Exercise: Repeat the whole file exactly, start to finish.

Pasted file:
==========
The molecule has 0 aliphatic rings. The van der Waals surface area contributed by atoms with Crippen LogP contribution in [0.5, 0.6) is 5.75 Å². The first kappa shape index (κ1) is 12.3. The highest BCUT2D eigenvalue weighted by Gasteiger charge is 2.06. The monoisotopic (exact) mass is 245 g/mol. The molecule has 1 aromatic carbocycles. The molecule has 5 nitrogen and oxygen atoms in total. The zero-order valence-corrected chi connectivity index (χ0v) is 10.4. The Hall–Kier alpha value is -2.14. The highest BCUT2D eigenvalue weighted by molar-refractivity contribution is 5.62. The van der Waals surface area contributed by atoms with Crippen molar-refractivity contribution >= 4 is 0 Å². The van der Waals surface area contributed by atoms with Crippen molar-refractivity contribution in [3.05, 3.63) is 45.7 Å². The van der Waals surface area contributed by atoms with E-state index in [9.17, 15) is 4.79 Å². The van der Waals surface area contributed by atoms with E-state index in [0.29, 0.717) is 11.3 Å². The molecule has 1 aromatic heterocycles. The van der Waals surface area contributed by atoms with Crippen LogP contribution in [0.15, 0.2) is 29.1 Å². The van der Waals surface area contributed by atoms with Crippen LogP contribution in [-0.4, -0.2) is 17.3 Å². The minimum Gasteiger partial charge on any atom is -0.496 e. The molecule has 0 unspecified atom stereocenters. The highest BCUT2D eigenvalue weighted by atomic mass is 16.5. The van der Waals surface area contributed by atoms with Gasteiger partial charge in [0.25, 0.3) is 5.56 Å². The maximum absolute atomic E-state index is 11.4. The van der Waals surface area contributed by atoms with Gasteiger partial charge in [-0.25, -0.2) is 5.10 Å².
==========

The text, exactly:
The molecule has 0 aliphatic rings. The van der Waals surface area contributed by atoms with Crippen LogP contribution in [0.5, 0.6) is 5.75 Å². The first kappa shape index (κ1) is 12.3. The highest BCUT2D eigenvalue weighted by Gasteiger charge is 2.06. The monoisotopic (exact) mass is 245 g/mol. The molecule has 1 aromatic carbocycles. The molecule has 5 nitrogen and oxygen atoms in total. The zero-order valence-corrected chi connectivity index (χ0v) is 10.4. The Hall–Kier alpha value is -2.14. The highest BCUT2D eigenvalue weighted by molar-refractivity contribution is 5.62. The van der Waals surface area contributed by atoms with Crippen molar-refractivity contribution >= 4 is 0 Å². The van der Waals surface area contributed by atoms with Crippen molar-refractivity contribution in [3.05, 3.63) is 45.7 Å². The van der Waals surface area contributed by atoms with E-state index in [9.17, 15) is 4.79 Å². The van der Waals surface area contributed by atoms with E-state index in [0.29, 0.717) is 11.3 Å². The molecule has 1 aromatic heterocycles. The van der Waals surface area contributed by atoms with Crippen LogP contribution in [0.15, 0.2) is 29.1 Å². The van der Waals surface area contributed by atoms with Crippen LogP contribution in [-0.4, -0.2) is 17.3 Å². The minimum Gasteiger partial charge on any atom is -0.496 e. The molecule has 0 unspecified atom stereocenters. The highest BCUT2D eigenvalue weighted by atomic mass is 16.5. The van der Waals surface area contributed by atoms with Gasteiger partial charge in [0.25, 0.3) is 5.56 Å². The maximum absolute atomic E-state index is 11.4. The van der Waals surface area contributed by atoms with Gasteiger partial charge in [-0.25, -0.2) is 5.10 Å².